(356c) Molecular Modeling and Machine Learning-Based Design and Discovery of Nanoporous Materials for Energy and Environmental Applications | AIChE

(356c) Molecular Modeling and Machine Learning-Based Design and Discovery of Nanoporous Materials for Energy and Environmental Applications

Research Interests

I am interested in design and discovery of next-generation of materials using molecular simulations, ab-initio calculations and machine learning for gas storage and separation, sensing, and environmental applications. I also want to work on development of novel data science-assisted modeling protocols for material discovery.


Though conventional experiment-based material design had been successful in finding novel materials in the past, it would become more challenging to discover next-generation of materials through this route alone. This is evident as experiments requires a plethora of physical resources to examine a single potential material and often, they can only test a limited number of samples. In this prospect, computational research can offer right insights and can lead the way in exploring and discovering novel materials. And with the advent of parallel computing, and smaller transistors, we can test thousands of molecules within days using the proper algorithm and identify the best candidates for a particular application; thus, saving huge overhead costs and time. Towards this goal. I have been working on a variety of projects using molecular modeling and machine learning-based protocols.

  • Navigating gas adsorption landscapes in MOFs using Active learning — We implemented an Active learning protocol to model gas adsorption in a Cu-BTC metal-organic framework (MOF). AL is a methodology which iteratively adds samples to the model until the uncertainty in the prediction is low enough to be accepted as a surrogate model. The sampling process for adsorption simulation has been done using grand canonical monte carlo (GCMC) simulations and the surrogate was initiated using a prior dataset. The AL protocol has been tested for both isotherms (constant temperature) as well as for a pressure-temperature phase space. Introducing AL to predict adsorptions especially for multiple features is extremely beneficial as we can get a comparable accuracy to GCMC with an order of magnitude smaller number of samplings. This would help to explore a vast phase of operating conditions for gas adsorption and separation in MOFs and can be transferred to other adsorption systems.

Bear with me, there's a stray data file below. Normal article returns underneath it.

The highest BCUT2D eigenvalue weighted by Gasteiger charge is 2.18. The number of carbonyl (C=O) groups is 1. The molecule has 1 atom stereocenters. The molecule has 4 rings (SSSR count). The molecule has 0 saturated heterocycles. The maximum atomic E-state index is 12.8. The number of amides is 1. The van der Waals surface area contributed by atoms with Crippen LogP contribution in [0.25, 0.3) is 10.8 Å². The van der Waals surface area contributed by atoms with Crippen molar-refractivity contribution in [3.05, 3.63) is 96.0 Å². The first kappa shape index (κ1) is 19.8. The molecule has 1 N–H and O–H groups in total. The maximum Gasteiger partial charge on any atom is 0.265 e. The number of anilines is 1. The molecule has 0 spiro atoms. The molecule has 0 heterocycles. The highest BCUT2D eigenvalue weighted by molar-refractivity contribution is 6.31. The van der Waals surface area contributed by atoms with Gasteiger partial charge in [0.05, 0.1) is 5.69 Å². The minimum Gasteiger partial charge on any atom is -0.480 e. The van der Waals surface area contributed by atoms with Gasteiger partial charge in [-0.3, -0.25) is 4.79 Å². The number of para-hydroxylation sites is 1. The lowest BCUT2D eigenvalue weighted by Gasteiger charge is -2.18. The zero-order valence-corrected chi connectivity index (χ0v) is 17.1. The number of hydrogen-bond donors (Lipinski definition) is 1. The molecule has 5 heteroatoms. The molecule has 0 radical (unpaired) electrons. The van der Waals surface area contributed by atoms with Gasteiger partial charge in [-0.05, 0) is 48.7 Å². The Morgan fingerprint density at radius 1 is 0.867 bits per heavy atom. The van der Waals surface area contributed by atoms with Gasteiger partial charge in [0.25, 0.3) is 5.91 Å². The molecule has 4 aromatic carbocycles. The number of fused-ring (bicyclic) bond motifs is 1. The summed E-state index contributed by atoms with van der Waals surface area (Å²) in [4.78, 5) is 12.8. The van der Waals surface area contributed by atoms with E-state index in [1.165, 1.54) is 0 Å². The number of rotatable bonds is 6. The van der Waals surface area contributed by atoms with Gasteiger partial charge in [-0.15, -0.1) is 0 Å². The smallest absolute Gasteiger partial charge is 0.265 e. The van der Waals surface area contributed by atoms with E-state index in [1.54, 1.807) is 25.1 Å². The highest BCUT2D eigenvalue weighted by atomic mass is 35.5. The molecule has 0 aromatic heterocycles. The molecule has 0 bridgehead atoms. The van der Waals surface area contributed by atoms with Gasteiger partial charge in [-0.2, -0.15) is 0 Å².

• Nano-porous material design and discovery for gas sensing using Henry’s coefficients — Metal-organic frameworks (MOFs) are known for their high internal surface area and pore volume and have shown potential in multiple applications including their use in gas sensors. In this work we study adsorption of six different gases (H2O, CO2, N2, N2O, CH4, and O2) at dilute conditions on a MOF database (CoRE MOF database > 9000 structures) using the Widom particle insertion technique. We conducted this study in a high-throughput screening fashion for each MOF adsorbent–adsorbate pair and evaluate the Henry’s coefficients. The MOF structures are selected from the CoRE MOF database which consists of structures that have been synthesized in laboratory. Using these Henry’s coefficients, we calculate the Selectivity of all the possible binary gas mixtures that can form out of these six gases. Then, we analyze the geometric and chemical properties of the MOFs which provides the best performance in terms of sensing these gases. Thereafter, we use a ranking criterion to find MOFs that are best candidates for sensing multiple gases.
  • Understanding the role of charge distribution and pore size for water vapor adsorption in idealized nano-porous materials — Water vapor is present in major gaseous streams such as industrial flue gas, air, etc., separating it efficiently can augment water supply, increase efficiency for proton conduction, better CO2 capture performance in presence of water and many others. MOFs, having a high pore volume and surface area, can act as a media for separating water vapor from these mixtures. In this work, we sought to provide further understanding on the role of electrostatic interactions in water vapor adsorption in nanoporous materials. To do so, we designed idealized carbon-based cylinders (ICC) and performed Monte Carlo simulations to understand the role of electric potential and pore size in the water vapor adsorption. Our study revealed that charge arrangement on pore surface plays a significant role in influencing the hydrophilicity of ICCs. We also observed that a surface was found to be more hydrophilic when charges are alternated (from positive and negative) along the circumference than when they were alternated along the length of the cylinder. Through the electric potential, we found a strong relationship between the electric potential inside a pore and the water vapor adsorption sites. We hypothesize that MOFs having similar electrostatic characteristics to the ICCs would also exhibit identical water vapor adsorption behavior.


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